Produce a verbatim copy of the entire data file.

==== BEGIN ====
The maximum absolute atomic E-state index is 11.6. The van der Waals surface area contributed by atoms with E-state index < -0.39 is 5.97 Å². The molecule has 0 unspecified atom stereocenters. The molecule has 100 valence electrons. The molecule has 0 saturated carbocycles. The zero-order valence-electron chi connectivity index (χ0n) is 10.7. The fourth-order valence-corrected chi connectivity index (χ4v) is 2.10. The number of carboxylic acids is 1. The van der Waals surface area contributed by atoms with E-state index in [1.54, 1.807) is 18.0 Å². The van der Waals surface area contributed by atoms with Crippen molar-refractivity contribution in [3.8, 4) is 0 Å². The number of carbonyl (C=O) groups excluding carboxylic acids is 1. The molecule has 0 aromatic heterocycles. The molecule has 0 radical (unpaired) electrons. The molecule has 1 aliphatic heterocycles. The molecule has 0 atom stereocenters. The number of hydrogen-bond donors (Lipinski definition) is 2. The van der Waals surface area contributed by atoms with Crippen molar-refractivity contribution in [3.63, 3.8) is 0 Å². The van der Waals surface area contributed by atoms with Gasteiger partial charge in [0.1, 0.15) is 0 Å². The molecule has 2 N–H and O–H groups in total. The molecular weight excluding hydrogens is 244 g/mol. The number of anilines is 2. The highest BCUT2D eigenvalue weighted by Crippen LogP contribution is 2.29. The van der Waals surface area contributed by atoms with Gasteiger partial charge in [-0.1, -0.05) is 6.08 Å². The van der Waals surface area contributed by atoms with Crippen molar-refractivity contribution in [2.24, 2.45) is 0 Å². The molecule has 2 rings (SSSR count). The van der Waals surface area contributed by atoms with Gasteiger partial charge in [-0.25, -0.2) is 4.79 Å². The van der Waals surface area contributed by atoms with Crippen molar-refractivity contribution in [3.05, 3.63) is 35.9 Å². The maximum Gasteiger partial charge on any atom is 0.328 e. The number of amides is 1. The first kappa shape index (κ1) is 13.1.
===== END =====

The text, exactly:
The maximum absolute atomic E-state index is 11.6. The van der Waals surface area contributed by atoms with E-state index < -0.39 is 5.97 Å². The molecule has 0 unspecified atom stereocenters. The molecule has 100 valence electrons. The molecule has 0 saturated carbocycles. The zero-order valence-electron chi connectivity index (χ0n) is 10.7. The fourth-order valence-corrected chi connectivity index (χ4v) is 2.10. The number of carboxylic acids is 1. The van der Waals surface area contributed by atoms with E-state index in [1.54, 1.807) is 18.0 Å². The van der Waals surface area contributed by atoms with Crippen molar-refractivity contribution in [3.8, 4) is 0 Å². The number of carbonyl (C=O) groups excluding carboxylic acids is 1. The molecule has 0 aromatic heterocycles. The molecule has 0 radical (unpaired) electrons. The molecule has 1 aliphatic heterocycles. The molecule has 0 atom stereocenters. The number of hydrogen-bond donors (Lipinski definition) is 2. The van der Waals surface area contributed by atoms with Crippen molar-refractivity contribution in [3.63, 3.8) is 0 Å². The van der Waals surface area contributed by atoms with Gasteiger partial charge in [0.1, 0.15) is 0 Å². The molecule has 2 N–H and O–H groups in total. The molecular weight excluding hydrogens is 244 g/mol. The number of anilines is 2. The highest BCUT2D eigenvalue weighted by Crippen LogP contribution is 2.29. The van der Waals surface area contributed by atoms with Gasteiger partial charge in [-0.1, -0.05) is 6.08 Å². The van der Waals surface area contributed by atoms with Crippen molar-refractivity contribution in [2.24, 2.45) is 0 Å². The molecule has 2 rings (SSSR count). The van der Waals surface area contributed by atoms with Gasteiger partial charge in [-0.25, -0.2) is 4.79 Å². The van der Waals surface area contributed by atoms with Crippen molar-refractivity contribution in [3.05, 3.63) is 35.9 Å². The maximum Gasteiger partial charge on any atom is 0.328 e. The number of amides is 1. The first kappa shape index (κ1) is 13.1.